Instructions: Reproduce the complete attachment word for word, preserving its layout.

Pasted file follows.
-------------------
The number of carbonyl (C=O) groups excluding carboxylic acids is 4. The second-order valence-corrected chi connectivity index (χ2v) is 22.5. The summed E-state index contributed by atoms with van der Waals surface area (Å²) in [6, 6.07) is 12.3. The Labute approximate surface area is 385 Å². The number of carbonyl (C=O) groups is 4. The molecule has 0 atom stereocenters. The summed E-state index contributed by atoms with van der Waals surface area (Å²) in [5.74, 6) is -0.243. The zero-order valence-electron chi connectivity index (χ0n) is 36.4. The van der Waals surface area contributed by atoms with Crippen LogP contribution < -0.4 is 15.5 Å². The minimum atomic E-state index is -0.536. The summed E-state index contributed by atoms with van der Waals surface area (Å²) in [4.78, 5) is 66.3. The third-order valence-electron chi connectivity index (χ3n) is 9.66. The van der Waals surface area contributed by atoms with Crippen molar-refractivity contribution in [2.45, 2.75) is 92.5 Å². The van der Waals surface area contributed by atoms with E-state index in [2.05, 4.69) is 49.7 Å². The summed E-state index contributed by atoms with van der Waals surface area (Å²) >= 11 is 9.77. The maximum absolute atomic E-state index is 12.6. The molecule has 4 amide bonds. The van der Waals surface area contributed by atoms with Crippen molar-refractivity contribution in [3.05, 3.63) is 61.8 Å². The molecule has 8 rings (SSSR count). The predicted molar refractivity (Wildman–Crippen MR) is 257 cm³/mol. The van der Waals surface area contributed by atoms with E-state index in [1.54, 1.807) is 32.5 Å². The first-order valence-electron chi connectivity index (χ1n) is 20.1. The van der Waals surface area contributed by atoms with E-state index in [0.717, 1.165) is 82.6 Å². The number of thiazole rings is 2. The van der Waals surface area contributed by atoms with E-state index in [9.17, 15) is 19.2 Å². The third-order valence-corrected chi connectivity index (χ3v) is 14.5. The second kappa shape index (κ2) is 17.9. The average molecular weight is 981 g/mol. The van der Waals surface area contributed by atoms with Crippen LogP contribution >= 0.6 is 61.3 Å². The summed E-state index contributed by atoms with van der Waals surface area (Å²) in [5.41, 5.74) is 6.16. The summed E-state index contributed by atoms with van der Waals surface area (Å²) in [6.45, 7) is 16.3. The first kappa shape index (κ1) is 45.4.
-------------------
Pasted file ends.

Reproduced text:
The number of carbonyl (C=O) groups excluding carboxylic acids is 4. The second-order valence-corrected chi connectivity index (χ2v) is 22.5. The summed E-state index contributed by atoms with van der Waals surface area (Å²) in [6, 6.07) is 12.3. The Labute approximate surface area is 385 Å². The number of carbonyl (C=O) groups is 4. The molecule has 0 atom stereocenters. The summed E-state index contributed by atoms with van der Waals surface area (Å²) in [5.74, 6) is -0.243. The zero-order valence-electron chi connectivity index (χ0n) is 36.4. The van der Waals surface area contributed by atoms with Crippen LogP contribution < -0.4 is 15.5 Å². The minimum atomic E-state index is -0.536. The summed E-state index contributed by atoms with van der Waals surface area (Å²) in [4.78, 5) is 66.3. The third-order valence-electron chi connectivity index (χ3n) is 9.66. The van der Waals surface area contributed by atoms with Crippen molar-refractivity contribution in [2.45, 2.75) is 92.5 Å². The van der Waals surface area contributed by atoms with E-state index in [2.05, 4.69) is 49.7 Å². The summed E-state index contributed by atoms with van der Waals surface area (Å²) >= 11 is 9.77. The maximum absolute atomic E-state index is 12.6. The molecule has 4 amide bonds. The van der Waals surface area contributed by atoms with Crippen molar-refractivity contribution in [3.05, 3.63) is 61.8 Å². The molecule has 8 rings (SSSR count). The predicted molar refractivity (Wildman–Crippen MR) is 257 cm³/mol. The van der Waals surface area contributed by atoms with E-state index in [1.54, 1.807) is 32.5 Å². The first-order valence-electron chi connectivity index (χ1n) is 20.1. The van der Waals surface area contributed by atoms with E-state index in [0.717, 1.165) is 82.6 Å². The number of thiazole rings is 2. The van der Waals surface area contributed by atoms with E-state index in [9.17, 15) is 19.2 Å². The third-order valence-corrected chi connectivity index (χ3v) is 14.5. The second kappa shape index (κ2) is 17.9. The average molecular weight is 981 g/mol. The van der Waals surface area contributed by atoms with Crippen LogP contribution >= 0.6 is 61.3 Å². The summed E-state index contributed by atoms with van der Waals surface area (Å²) in [5.41, 5.74) is 6.16. The summed E-state index contributed by atoms with van der Waals surface area (Å²) in [6.45, 7) is 16.3. The first kappa shape index (κ1) is 45.4.